Business license, checking account, court records, & landlord all check out.  That is a good sign.  I would have him go ahead and pay the first 1/2 month of rent when you give him the keys.  Don't let him have access without paying for the rent ahead of time.  And I'd go ahead and cash that check he gives you to make sure it is good before he gets 3 weeks into the property.  Normally, I have the tenant pay for the first month in full, then prorate the second month's rent (just to make sure the money is on hand).

Discrepancy with LL's date may be that he is figuring it will take him the 2 weeks to move all his stuff (desks, paperwork, filing cabinets, computers, etc.) and set up all his computers before he can actually conduct business.  If he has 5 employess, he probably has to re-set all 5 (or 6) computers up before they can start working there.  If he has to get phones and internet service on, this may take him about 2 weeks.  Plus the fact that the next weekend is a holiday weekend means he probably won't get much (if any) work from those contractors this week.  I'm guessing that he has to put up walls (or cubicles) for each employee, run some new electric lines for the computers and maybe some new computer/phone lines for each computer/employee.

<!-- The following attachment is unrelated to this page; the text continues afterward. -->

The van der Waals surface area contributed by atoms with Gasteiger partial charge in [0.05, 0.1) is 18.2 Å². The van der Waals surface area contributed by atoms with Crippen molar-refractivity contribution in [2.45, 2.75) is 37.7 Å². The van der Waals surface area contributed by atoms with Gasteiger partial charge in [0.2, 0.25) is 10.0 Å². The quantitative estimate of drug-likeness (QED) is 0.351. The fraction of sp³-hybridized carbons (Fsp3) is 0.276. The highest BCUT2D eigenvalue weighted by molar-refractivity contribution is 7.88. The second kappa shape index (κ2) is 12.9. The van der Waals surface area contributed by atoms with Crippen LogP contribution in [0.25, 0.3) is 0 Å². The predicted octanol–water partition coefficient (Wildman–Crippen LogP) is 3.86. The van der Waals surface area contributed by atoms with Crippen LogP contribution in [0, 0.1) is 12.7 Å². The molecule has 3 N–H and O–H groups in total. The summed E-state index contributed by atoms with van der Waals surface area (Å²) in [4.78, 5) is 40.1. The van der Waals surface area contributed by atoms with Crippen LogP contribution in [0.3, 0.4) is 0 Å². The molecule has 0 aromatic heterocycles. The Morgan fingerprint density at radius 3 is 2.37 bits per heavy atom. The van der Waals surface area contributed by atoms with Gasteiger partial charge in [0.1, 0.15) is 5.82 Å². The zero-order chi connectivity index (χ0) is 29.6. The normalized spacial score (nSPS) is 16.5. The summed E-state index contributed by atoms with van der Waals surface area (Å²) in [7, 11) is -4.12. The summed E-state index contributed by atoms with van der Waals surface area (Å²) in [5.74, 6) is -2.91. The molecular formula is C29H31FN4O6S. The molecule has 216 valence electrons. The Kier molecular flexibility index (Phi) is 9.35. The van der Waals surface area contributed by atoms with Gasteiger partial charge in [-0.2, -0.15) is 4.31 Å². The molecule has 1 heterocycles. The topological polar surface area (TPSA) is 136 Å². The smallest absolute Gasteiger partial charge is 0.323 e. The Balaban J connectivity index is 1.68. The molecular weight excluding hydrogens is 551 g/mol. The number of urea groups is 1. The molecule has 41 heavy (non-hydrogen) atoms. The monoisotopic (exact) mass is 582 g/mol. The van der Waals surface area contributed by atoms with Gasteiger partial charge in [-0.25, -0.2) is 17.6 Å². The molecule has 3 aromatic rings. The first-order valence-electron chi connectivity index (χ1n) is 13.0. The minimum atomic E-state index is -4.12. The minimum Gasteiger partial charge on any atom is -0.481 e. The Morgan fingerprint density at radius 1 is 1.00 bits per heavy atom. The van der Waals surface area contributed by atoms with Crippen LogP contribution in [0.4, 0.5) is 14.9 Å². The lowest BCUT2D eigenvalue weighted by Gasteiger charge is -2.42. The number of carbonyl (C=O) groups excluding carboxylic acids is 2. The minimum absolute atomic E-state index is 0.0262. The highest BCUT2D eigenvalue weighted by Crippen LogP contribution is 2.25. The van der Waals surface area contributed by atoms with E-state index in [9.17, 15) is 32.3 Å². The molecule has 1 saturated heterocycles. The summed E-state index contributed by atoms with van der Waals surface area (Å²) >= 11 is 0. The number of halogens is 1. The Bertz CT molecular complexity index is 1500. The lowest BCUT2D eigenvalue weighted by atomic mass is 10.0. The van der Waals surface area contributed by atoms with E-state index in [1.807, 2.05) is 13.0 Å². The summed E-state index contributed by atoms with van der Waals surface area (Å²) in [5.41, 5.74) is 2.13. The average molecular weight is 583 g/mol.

I don't see a problem with allowing him to do the renovations on the weekends.  However, I would insist on the rent up front before he gets the keys.  Before you give him the keys, I would also insist on a written plan of what is to be done to the property, who is going to do the work, a copy of the bond & insurance for the contractors (you don't want an injured contractor suing you), a copy of the required permits, & later a receipt showing that the contractors are paid in full (you don't want unpaid contractors to put a lien on your property for work he contracted).  And I would insist and put in his lease that he will not operate his business from the property before June 15th (when his rent is actually in force) or he has terminated his contract or he owes you the extra rent (I'd chose the extra rent - put it in the contract).   Also, you should agree in writing to the work that is to be done, that he will pay for the work, and if you want it removed at his expense at the end of his tenancy put that in there too.  If he doesn't agree to these items, I would find another tenant.  These things are to protect yourself.  As a businessman, he should understand this.
Linny

Registered:
Posts: 41
Reply with quote  #5